A clogging of the ventilation device is prevented by the fact that it has an opening that always permits a return of fluid. Urea dissolved in water has a particular tendency to crystallize when exposed to air. Since the ventilation device is never completely closed, urea crystals possibly adhering to the opening are entrained by the returning fluid and dissolved again. The opening is thus “cleaned” and kept open by the constant flow of fluid. This measure according to the present invention assures the ventilation function of the ventilation device even if an actual ventilation has not been executed for an extended period of time. This significantly increases the operational reliability of the apparatus.
According to a first embodiment of the present invention, the ventilation device includes a float valve. In the presence of air bubbles or aspirated air, a float valve of this kind unblocks an enlarged opening, allowing the air to escape quickly. Then the float reduces the opening cross section back to its minimal dimension again in which a small, constant flow of fluid escapes. A float valve of this kind is relatively simple in design and prevents unnecessary flow losses when the fluid path is sufficiently ventilated.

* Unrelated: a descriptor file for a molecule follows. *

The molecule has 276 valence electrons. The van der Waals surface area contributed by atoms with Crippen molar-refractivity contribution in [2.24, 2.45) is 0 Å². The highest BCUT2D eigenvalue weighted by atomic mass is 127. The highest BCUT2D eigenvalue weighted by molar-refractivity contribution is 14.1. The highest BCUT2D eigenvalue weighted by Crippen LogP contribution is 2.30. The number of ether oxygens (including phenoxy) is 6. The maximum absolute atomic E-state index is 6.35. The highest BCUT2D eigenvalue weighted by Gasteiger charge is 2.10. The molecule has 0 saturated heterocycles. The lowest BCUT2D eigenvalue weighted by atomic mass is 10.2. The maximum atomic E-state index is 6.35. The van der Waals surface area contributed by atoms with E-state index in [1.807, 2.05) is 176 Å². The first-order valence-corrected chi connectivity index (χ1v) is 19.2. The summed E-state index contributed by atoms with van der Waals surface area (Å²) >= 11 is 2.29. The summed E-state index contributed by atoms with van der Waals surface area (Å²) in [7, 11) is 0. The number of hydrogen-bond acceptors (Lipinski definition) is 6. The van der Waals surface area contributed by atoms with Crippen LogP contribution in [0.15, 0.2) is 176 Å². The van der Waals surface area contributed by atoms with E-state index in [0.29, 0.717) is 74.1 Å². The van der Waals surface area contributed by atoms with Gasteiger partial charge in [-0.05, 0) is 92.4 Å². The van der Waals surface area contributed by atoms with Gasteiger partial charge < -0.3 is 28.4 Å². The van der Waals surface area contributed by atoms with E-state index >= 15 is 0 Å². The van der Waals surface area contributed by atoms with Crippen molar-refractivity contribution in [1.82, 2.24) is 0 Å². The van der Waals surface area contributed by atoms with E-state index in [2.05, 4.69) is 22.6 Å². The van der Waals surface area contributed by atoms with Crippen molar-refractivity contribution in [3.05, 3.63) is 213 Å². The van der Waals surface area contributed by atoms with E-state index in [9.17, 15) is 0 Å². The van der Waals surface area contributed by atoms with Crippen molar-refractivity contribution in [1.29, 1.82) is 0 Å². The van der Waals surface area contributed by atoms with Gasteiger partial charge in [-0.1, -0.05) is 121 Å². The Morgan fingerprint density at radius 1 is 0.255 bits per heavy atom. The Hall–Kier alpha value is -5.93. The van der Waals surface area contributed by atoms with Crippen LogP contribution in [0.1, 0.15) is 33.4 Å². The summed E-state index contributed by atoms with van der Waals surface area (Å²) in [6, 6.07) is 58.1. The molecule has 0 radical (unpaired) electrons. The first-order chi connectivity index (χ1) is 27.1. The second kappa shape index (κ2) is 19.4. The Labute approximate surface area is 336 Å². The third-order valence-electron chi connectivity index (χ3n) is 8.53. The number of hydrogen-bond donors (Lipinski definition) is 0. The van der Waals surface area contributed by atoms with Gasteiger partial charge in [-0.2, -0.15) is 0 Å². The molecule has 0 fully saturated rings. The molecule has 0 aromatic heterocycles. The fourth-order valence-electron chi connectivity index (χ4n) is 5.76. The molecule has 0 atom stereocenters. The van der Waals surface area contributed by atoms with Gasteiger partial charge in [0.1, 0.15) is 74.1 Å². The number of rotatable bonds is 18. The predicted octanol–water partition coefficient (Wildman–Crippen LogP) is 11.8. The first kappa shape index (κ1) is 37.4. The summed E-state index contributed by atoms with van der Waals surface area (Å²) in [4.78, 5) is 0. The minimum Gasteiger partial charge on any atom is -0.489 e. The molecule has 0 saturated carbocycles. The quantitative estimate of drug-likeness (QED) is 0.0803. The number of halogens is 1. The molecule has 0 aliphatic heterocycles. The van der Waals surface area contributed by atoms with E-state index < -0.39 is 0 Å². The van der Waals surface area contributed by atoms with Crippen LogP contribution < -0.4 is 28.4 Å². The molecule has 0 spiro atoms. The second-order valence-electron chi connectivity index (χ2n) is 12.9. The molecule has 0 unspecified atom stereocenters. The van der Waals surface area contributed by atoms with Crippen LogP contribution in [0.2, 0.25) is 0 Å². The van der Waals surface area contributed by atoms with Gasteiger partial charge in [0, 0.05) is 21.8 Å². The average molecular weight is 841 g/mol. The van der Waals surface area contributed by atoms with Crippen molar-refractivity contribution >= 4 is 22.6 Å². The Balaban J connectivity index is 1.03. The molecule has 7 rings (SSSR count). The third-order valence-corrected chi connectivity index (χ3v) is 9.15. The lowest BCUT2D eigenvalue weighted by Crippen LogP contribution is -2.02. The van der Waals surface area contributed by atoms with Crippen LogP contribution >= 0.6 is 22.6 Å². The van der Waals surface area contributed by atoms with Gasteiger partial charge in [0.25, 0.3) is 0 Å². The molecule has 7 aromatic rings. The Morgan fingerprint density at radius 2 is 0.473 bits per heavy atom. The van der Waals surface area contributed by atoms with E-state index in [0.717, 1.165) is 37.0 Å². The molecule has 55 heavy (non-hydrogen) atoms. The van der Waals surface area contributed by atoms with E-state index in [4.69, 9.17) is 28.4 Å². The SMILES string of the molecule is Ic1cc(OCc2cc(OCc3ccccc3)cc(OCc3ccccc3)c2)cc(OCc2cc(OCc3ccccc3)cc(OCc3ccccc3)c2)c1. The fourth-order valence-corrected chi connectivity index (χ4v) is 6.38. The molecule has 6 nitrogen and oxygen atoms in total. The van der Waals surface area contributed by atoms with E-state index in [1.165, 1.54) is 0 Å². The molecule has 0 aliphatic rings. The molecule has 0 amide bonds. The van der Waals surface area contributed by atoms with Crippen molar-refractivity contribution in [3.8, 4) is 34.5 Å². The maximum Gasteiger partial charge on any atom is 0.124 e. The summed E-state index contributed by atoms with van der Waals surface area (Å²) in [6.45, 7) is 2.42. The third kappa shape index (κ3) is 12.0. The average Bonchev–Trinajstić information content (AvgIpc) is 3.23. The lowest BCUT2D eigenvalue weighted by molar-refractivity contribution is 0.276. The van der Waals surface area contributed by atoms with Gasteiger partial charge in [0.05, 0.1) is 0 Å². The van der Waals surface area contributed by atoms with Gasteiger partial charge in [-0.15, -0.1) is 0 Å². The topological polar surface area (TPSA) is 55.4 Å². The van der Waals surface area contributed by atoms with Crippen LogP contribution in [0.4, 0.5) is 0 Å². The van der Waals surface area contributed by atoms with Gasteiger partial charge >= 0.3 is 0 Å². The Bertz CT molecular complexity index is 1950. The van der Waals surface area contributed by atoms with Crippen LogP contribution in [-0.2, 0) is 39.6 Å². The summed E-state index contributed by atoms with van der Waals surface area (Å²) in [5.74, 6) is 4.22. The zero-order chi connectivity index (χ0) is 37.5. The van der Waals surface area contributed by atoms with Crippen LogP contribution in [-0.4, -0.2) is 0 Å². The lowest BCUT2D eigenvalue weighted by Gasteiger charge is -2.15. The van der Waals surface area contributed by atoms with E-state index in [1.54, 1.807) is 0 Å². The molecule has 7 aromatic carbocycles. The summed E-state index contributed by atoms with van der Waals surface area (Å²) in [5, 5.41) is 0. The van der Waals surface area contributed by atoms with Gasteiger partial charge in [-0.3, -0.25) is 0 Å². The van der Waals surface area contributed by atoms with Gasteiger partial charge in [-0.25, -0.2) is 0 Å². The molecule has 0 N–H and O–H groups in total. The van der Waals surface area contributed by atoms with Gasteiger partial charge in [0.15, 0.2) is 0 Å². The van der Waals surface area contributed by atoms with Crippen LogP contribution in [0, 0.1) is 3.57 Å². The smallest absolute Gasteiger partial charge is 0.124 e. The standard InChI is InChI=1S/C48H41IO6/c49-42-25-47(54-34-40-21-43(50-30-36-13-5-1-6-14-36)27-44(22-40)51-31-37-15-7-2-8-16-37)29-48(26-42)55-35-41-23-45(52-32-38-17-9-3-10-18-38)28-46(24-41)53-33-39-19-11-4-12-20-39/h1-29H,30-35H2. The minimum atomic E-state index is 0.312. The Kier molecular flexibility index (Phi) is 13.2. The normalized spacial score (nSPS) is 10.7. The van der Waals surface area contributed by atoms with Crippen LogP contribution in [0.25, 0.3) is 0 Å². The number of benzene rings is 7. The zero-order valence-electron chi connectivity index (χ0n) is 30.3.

As an alternative, it is also possible for the ventilation device to include a solenoid valve. A valve of this kind functions in a very precise manner.
The ventilation device is particularly simple in design when it is embodied in the form of a flow throttle. In order to prevent excessive flow losses during normal operation of the apparatus, however, the cross section of the flow throttle must be relatively small.